I've never heard it in just those words, but you are right, it is his personal philosophy. But fortunately, AMD now apparently has someone in QC who thinks differently. Right now an Athlon is much more likely to be overclockable by 20% than a Pentium III. And if AMD marked all the Durons they make right now as 1 GHz parts, I don't think you would hear many complaints from users. (You can also overclock the front side bus to a much greater degree than with Intel chips. Temperature is harder, but I think that almost all Durons and Athlons sold today are rated at 90 to 95 degrees Centigrade. Just don't try to exceed it. ;-)

So Jerry is still doing his thing. In fact, the 1.5 GHz Palomino (new version of Athlon) chips shown at Comdex should confirm that. But as I said, when it comes to shipping product, recently AMD has been very consistant, and very good.

I don't want to seem to be denigrating Intel's Quality Control. Far from it, they are among the best in the industry. But problems like the 1.133 GHz PIII show that they are not perfect--or that engineering samples can bypass QC. There were only about 200 1.133 GHz chips out when they were recalled, and I don't think any had been shipped to users.

But AMD had a long reputation for shipping parts that were close to the ragged edge. Since the K6/2 came out, though, things have been very different. If you want to see how different, go to the AMD site and download the revision guides for the Athlon or Duron. (http://www.amd.com/products/cpg/athlon/techdocs/index.html has links to K7 Versions 1 and 2 and Version 4 (Thunderbird), and Versions 3 is the Duron (Spitfire) and can be found here: http://www.amd.com/products/cpg/duron/techdocs/index.html)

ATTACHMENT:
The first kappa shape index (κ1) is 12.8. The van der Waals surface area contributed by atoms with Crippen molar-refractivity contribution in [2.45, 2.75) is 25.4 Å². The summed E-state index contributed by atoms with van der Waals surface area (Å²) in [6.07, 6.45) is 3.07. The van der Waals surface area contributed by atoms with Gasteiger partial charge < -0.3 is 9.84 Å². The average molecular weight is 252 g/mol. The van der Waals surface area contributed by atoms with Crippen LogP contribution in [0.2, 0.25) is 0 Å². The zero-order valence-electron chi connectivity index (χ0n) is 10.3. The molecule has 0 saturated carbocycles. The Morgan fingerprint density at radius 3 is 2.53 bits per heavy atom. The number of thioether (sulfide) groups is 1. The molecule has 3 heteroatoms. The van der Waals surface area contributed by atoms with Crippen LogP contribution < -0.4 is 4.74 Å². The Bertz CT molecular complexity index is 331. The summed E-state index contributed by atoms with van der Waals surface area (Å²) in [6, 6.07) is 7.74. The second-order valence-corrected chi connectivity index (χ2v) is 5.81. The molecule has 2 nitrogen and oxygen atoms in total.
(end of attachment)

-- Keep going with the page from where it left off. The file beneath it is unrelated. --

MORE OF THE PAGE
To give you some flavor of what you will find, the third, of three, errata for the Thunderbird is that if you reset the processor PLL multiplier during operation and increase it substantially in the process, it can take longer than specified to settle at the new CPU clock frequency. (In other words, if you have a chip with an unlocked multiplier, or you unlocked it yourself--not hard--then if you try to substantially overclock the chip, and you reset it to the higher frequency while operating, you should wait a little longer than the spec says to resume talking to the system bus. That sounds more like bragging than a chip problem to me. ;-) Incidently, AMD is about to introduce a 1.3 GHz Athlon with a 200 MHz FSB. Sound silly? Let me translate: AMD is going to sell clock unlocked Athlons to people who want them, since a 13 multiplier can only be set in software, or by the BIOS.

For comparison, the latest Intel Pentium III erratta list contains 76 items, plus enough documentation changes, documentation clarifications, etc., to bring the total to over 100. (see http://Developer.intel.com/design/pentiumiii/specupdt/24445324.pdf) If we add the erratta for all versions of the K7, combining duplicates, there are less than 10. So it is fair to say that AMD's K7 series is an order of magnitude higher in quality than the Pentium III. (The actual numbers may change with time, but the ratio will probably stay close to 10 to 1.) Again, I am not knocking Intel, they are not hiding problems, this is not an excessive number of problems for an architecture with one major revision and several steppings, and most of these problems are at the nuisance level.

However, the AMD Athlon/Duron numbers are almost out of this world for a chip architecture this complex. The biggest problem from a user point of view was that the CPUID instruction returned the wrong L2 cache size for early Durons. (And in most cases, programs such as wCPUID report the correct value, so you have to be programming system code in assembler, or updating something like wCPUID, to even worry about it.)